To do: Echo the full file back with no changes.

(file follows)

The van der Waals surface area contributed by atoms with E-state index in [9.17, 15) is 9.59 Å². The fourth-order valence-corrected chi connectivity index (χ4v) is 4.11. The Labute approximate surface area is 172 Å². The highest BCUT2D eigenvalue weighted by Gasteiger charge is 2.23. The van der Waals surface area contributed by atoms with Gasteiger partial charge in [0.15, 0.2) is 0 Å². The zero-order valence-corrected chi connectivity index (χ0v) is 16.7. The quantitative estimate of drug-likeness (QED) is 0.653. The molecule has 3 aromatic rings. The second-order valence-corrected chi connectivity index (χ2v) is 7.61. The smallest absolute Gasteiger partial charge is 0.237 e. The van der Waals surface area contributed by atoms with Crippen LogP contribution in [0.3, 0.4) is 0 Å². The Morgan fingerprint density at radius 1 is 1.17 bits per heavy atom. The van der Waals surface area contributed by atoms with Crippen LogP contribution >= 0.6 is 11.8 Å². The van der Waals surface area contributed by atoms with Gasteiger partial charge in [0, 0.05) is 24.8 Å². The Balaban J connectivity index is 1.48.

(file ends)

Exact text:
The van der Waals surface area contributed by atoms with E-state index in [9.17, 15) is 9.59 Å². The fourth-order valence-corrected chi connectivity index (χ4v) is 4.11. The Labute approximate surface area is 172 Å². The highest BCUT2D eigenvalue weighted by Gasteiger charge is 2.23. The van der Waals surface area contributed by atoms with Gasteiger partial charge in [0.15, 0.2) is 0 Å². The zero-order valence-corrected chi connectivity index (χ0v) is 16.7. The quantitative estimate of drug-likeness (QED) is 0.653. The molecule has 3 aromatic rings. The second-order valence-corrected chi connectivity index (χ2v) is 7.61. The smallest absolute Gasteiger partial charge is 0.237 e. The van der Waals surface area contributed by atoms with Crippen LogP contribution in [0.3, 0.4) is 0 Å². The Morgan fingerprint density at radius 1 is 1.17 bits per heavy atom. The van der Waals surface area contributed by atoms with Crippen LogP contribution >= 0.6 is 11.8 Å². The van der Waals surface area contributed by atoms with Gasteiger partial charge in [0, 0.05) is 24.8 Å². The Balaban J connectivity index is 1.48.